Chaos Cinema | Reader's Digest

Chaos Cinema

Movie producers attempts to overwhelm our senses have made movies into unintelligible sensory overload—and bad cinema.

By Jim Menick

Bam! Bang! Blat! POW! BBBBOOOOOMMMMMM!!!!! And if that’s not enough, boom again and again and again and again.

Sound like any movies you’ve seen lately?

For a while now I’ve been watching action movies where, to be honest, I have no idea what exactly the action is. In the beginning I thought this was me. Maybe I had gotten distracted with my popcorn or something, maybe I had looked away at the guy across the aisle sending a text message, maybe I had fallen asleep and then all the noise woke me up. But it’s not me; it’s them. And Matthias Stork at Press Play has put a name on it: Chaos Cinema.

The best way to explain chaos cinema is by a comparison that Stork makes himself. In old Hollywood musicals, you would see a full-body shot of a performer, and you appreciated the beauty of the performance. In present-day musicals, you see an arm here, a leg there, a group jump somewhere else, and they call that dance. Maybe, but it’s not performance, it’s editing. If you ask me, it’s bad editing.

Stork’s piece consists of two pieces of a video essay. It is strong stuff, because it contains a lot (and I mean a lot) of random violence rendered even more random by being taken out of context. But the point Stork is making in the voiceover (the text is also printed in the post) is that there is really no context in the first place:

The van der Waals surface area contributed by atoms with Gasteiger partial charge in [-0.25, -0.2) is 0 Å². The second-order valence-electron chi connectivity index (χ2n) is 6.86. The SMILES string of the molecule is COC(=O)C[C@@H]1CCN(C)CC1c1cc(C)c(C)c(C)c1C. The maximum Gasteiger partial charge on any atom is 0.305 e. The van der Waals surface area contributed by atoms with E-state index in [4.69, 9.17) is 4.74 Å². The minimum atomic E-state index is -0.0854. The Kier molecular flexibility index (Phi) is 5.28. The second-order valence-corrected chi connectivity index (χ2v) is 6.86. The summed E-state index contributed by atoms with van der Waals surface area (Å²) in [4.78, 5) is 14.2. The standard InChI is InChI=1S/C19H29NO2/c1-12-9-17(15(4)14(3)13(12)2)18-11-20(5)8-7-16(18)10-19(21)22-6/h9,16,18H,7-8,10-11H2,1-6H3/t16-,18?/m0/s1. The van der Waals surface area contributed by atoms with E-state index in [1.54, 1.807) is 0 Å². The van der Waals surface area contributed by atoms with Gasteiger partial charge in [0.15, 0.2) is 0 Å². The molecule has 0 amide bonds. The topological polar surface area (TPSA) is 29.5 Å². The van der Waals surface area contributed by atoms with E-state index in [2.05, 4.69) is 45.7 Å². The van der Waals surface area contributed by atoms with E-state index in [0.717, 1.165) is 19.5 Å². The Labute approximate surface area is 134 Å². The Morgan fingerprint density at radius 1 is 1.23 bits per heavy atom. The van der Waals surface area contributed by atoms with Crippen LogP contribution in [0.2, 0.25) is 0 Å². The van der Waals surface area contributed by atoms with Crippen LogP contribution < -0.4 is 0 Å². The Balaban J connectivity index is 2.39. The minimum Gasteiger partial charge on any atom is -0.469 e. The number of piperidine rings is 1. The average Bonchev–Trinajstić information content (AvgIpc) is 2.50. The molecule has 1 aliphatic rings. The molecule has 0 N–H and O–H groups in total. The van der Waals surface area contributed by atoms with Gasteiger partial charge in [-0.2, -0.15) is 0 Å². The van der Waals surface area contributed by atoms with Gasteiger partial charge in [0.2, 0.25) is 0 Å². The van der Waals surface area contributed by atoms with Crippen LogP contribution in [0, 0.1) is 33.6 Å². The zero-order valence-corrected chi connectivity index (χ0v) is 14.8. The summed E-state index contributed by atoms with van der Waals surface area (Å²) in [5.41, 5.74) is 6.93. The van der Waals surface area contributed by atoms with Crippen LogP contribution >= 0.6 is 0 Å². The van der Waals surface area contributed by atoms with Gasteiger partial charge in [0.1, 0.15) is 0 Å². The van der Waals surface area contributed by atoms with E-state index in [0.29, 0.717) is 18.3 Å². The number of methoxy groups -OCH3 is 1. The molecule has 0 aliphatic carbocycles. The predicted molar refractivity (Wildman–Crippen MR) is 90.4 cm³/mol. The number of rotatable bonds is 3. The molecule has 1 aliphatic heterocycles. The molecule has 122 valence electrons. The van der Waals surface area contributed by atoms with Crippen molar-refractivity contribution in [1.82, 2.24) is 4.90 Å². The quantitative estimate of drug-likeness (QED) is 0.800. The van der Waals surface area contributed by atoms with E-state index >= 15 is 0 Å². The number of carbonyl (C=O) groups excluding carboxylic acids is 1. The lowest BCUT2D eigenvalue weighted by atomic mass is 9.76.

“Most chaos cinema is indeed lazy, inexact and largely devoid of beauty or judgment. It’s an aesthetic configuration that refuses to engage viewers mentally and emotionally, instead aspiring to overwhelm, to overpower, to hypnotize viewers and plunge them into a passive state. The film does not seduce you into suspending disbelief. It bludgeons you until you give up.”

Watch it over at VIDEO ESSAY: CHAOS CINEMA: The decline and fall of action filmmaking. This is highly recommended to anyone who wants to know what is wrong with movies today. As I said, it’s not us: it’s them.

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